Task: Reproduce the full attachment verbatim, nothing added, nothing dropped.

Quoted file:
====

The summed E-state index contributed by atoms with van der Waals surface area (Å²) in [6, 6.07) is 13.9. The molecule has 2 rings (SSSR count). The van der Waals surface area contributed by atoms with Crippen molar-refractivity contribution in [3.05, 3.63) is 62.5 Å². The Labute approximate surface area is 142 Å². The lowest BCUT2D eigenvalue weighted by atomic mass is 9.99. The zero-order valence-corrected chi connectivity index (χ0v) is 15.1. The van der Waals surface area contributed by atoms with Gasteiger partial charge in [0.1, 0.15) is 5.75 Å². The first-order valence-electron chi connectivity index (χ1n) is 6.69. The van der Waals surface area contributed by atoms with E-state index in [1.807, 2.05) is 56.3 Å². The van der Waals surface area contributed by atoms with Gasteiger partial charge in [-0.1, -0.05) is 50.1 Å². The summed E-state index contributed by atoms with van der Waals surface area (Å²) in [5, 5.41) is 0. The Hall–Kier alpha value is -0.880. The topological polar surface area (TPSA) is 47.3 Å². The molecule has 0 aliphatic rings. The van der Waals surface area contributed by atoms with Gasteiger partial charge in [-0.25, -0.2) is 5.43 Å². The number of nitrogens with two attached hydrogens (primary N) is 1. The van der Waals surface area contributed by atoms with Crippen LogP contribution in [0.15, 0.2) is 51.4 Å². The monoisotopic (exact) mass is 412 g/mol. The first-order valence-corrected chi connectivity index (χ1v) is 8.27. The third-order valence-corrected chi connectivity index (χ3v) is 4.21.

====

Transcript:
The summed E-state index contributed by atoms with van der Waals surface area (Å²) in [6, 6.07) is 13.9. The molecule has 2 rings (SSSR count). The van der Waals surface area contributed by atoms with Crippen molar-refractivity contribution in [3.05, 3.63) is 62.5 Å². The Labute approximate surface area is 142 Å². The lowest BCUT2D eigenvalue weighted by atomic mass is 9.99. The zero-order valence-corrected chi connectivity index (χ0v) is 15.1. The van der Waals surface area contributed by atoms with Gasteiger partial charge in [0.1, 0.15) is 5.75 Å². The first-order valence-electron chi connectivity index (χ1n) is 6.69. The van der Waals surface area contributed by atoms with E-state index in [1.807, 2.05) is 56.3 Å². The van der Waals surface area contributed by atoms with Gasteiger partial charge in [-0.1, -0.05) is 50.1 Å². The summed E-state index contributed by atoms with van der Waals surface area (Å²) in [5, 5.41) is 0. The Hall–Kier alpha value is -0.880. The topological polar surface area (TPSA) is 47.3 Å². The molecule has 0 aliphatic rings. The van der Waals surface area contributed by atoms with Gasteiger partial charge in [-0.25, -0.2) is 5.43 Å². The number of nitrogens with two attached hydrogens (primary N) is 1. The van der Waals surface area contributed by atoms with Crippen LogP contribution in [0.15, 0.2) is 51.4 Å². The monoisotopic (exact) mass is 412 g/mol. The first-order valence-corrected chi connectivity index (χ1v) is 8.27. The third-order valence-corrected chi connectivity index (χ3v) is 4.21.